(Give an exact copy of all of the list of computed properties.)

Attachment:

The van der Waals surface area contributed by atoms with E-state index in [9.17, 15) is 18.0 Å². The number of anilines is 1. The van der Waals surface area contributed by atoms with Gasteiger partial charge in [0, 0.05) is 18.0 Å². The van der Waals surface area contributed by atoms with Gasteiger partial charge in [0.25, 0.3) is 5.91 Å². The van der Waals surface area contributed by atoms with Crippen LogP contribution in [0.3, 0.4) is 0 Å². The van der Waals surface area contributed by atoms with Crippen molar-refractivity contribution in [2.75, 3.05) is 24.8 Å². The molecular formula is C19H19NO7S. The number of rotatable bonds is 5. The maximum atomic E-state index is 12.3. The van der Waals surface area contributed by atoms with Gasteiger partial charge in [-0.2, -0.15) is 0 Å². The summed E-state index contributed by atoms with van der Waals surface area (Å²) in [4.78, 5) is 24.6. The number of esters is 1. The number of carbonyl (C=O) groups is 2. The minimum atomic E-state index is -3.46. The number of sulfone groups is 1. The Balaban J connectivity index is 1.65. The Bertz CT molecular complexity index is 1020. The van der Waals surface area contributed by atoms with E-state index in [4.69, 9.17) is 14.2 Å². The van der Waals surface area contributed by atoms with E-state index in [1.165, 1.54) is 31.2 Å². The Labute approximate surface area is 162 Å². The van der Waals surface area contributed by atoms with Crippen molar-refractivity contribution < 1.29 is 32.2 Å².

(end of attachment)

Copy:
The van der Waals surface area contributed by atoms with E-state index in [9.17, 15) is 18.0 Å². The number of anilines is 1. The van der Waals surface area contributed by atoms with Gasteiger partial charge in [0, 0.05) is 18.0 Å². The van der Waals surface area contributed by atoms with Gasteiger partial charge in [0.25, 0.3) is 5.91 Å². The van der Waals surface area contributed by atoms with Crippen LogP contribution in [0.3, 0.4) is 0 Å². The van der Waals surface area contributed by atoms with Crippen molar-refractivity contribution in [2.75, 3.05) is 24.8 Å². The molecular formula is C19H19NO7S. The number of rotatable bonds is 5. The maximum atomic E-state index is 12.3. The van der Waals surface area contributed by atoms with Gasteiger partial charge in [-0.2, -0.15) is 0 Å². The summed E-state index contributed by atoms with van der Waals surface area (Å²) in [4.78, 5) is 24.6. The number of esters is 1. The number of carbonyl (C=O) groups is 2. The minimum atomic E-state index is -3.46. The number of sulfone groups is 1. The Balaban J connectivity index is 1.65. The Bertz CT molecular complexity index is 1020. The van der Waals surface area contributed by atoms with E-state index in [4.69, 9.17) is 14.2 Å². The van der Waals surface area contributed by atoms with E-state index in [1.165, 1.54) is 31.2 Å². The Labute approximate surface area is 162 Å². The van der Waals surface area contributed by atoms with Crippen molar-refractivity contribution < 1.29 is 32.2 Å².